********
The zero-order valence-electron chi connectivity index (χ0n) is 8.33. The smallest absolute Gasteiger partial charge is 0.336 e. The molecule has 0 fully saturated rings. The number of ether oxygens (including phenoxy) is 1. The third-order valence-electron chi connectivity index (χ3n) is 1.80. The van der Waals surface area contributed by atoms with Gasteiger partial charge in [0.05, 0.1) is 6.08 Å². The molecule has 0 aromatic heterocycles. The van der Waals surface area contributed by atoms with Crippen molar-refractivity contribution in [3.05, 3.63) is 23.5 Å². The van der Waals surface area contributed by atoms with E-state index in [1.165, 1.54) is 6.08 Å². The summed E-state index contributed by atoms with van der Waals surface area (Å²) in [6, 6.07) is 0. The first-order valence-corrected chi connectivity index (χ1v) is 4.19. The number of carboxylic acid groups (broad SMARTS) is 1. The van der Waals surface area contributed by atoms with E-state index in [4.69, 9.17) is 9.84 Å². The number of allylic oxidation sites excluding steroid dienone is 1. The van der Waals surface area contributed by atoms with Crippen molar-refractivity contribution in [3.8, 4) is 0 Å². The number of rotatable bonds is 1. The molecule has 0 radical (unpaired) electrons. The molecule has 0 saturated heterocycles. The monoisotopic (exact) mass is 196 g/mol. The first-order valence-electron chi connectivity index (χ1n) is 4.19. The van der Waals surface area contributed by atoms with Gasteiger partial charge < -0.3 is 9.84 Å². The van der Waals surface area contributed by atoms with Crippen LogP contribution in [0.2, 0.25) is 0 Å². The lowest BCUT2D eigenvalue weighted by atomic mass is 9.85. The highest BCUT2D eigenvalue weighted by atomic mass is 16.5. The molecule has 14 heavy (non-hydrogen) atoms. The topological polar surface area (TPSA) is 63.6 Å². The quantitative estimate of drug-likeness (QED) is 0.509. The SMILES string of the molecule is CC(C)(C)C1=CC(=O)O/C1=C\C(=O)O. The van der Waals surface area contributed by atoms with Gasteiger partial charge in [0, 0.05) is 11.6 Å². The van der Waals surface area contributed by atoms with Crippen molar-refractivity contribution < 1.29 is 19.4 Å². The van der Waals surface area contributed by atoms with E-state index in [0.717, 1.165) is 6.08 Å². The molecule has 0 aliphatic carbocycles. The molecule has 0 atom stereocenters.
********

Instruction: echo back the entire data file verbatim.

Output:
The zero-order valence-electron chi connectivity index (χ0n) is 8.33. The smallest absolute Gasteiger partial charge is 0.336 e. The molecule has 0 fully saturated rings. The number of ether oxygens (including phenoxy) is 1. The third-order valence-electron chi connectivity index (χ3n) is 1.80. The van der Waals surface area contributed by atoms with Gasteiger partial charge in [0.05, 0.1) is 6.08 Å². The molecule has 0 aromatic heterocycles. The van der Waals surface area contributed by atoms with Crippen molar-refractivity contribution in [3.05, 3.63) is 23.5 Å². The van der Waals surface area contributed by atoms with E-state index in [1.165, 1.54) is 6.08 Å². The summed E-state index contributed by atoms with van der Waals surface area (Å²) in [6, 6.07) is 0. The first-order valence-corrected chi connectivity index (χ1v) is 4.19. The number of carboxylic acid groups (broad SMARTS) is 1. The van der Waals surface area contributed by atoms with E-state index in [4.69, 9.17) is 9.84 Å². The number of allylic oxidation sites excluding steroid dienone is 1. The van der Waals surface area contributed by atoms with Crippen molar-refractivity contribution in [3.8, 4) is 0 Å². The number of rotatable bonds is 1. The molecule has 0 radical (unpaired) electrons. The molecule has 0 saturated heterocycles. The monoisotopic (exact) mass is 196 g/mol. The first-order valence-electron chi connectivity index (χ1n) is 4.19. The van der Waals surface area contributed by atoms with Gasteiger partial charge < -0.3 is 9.84 Å². The van der Waals surface area contributed by atoms with Crippen LogP contribution in [0.2, 0.25) is 0 Å². The lowest BCUT2D eigenvalue weighted by atomic mass is 9.85. The highest BCUT2D eigenvalue weighted by atomic mass is 16.5. The molecule has 14 heavy (non-hydrogen) atoms. The topological polar surface area (TPSA) is 63.6 Å². The quantitative estimate of drug-likeness (QED) is 0.509. The SMILES string of the molecule is CC(C)(C)C1=CC(=O)O/C1=C\C(=O)O. The van der Waals surface area contributed by atoms with Gasteiger partial charge in [0, 0.05) is 11.6 Å². The van der Waals surface area contributed by atoms with Crippen molar-refractivity contribution < 1.29 is 19.4 Å². The van der Waals surface area contributed by atoms with E-state index in [0.717, 1.165) is 6.08 Å². The molecule has 0 aliphatic carbocycles. The molecule has 0 atom stereocenters.